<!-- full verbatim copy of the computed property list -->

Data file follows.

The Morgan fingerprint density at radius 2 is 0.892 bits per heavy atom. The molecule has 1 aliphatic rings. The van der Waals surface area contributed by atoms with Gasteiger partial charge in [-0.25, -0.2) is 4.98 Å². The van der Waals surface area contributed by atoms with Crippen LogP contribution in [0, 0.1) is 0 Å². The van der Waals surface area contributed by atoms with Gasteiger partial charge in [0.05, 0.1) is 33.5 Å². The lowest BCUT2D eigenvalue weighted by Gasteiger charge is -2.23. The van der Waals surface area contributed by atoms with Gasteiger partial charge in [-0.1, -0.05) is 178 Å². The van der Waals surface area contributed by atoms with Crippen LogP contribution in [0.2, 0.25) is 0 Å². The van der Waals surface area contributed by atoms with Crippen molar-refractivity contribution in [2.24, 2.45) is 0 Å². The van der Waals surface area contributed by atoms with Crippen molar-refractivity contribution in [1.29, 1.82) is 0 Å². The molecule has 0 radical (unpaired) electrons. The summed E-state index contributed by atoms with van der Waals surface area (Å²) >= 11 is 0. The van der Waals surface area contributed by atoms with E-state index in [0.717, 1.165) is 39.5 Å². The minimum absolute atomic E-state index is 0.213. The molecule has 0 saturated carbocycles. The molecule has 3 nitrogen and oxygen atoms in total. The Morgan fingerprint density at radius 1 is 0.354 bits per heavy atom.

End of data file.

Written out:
The Morgan fingerprint density at radius 2 is 0.892 bits per heavy atom. The molecule has 1 aliphatic rings. The van der Waals surface area contributed by atoms with Gasteiger partial charge in [-0.25, -0.2) is 4.98 Å². The van der Waals surface area contributed by atoms with Crippen LogP contribution in [0, 0.1) is 0 Å². The van der Waals surface area contributed by atoms with Gasteiger partial charge in [0.05, 0.1) is 33.5 Å². The lowest BCUT2D eigenvalue weighted by Gasteiger charge is -2.23. The van der Waals surface area contributed by atoms with Gasteiger partial charge in [-0.1, -0.05) is 178 Å². The van der Waals surface area contributed by atoms with Crippen LogP contribution in [0.2, 0.25) is 0 Å². The van der Waals surface area contributed by atoms with Crippen molar-refractivity contribution in [2.24, 2.45) is 0 Å². The van der Waals surface area contributed by atoms with Crippen molar-refractivity contribution in [1.29, 1.82) is 0 Å². The molecule has 0 radical (unpaired) electrons. The summed E-state index contributed by atoms with van der Waals surface area (Å²) >= 11 is 0. The van der Waals surface area contributed by atoms with E-state index in [0.717, 1.165) is 39.5 Å². The minimum absolute atomic E-state index is 0.213. The molecule has 0 saturated carbocycles. The molecule has 3 nitrogen and oxygen atoms in total. The Morgan fingerprint density at radius 1 is 0.354 bits per heavy atom.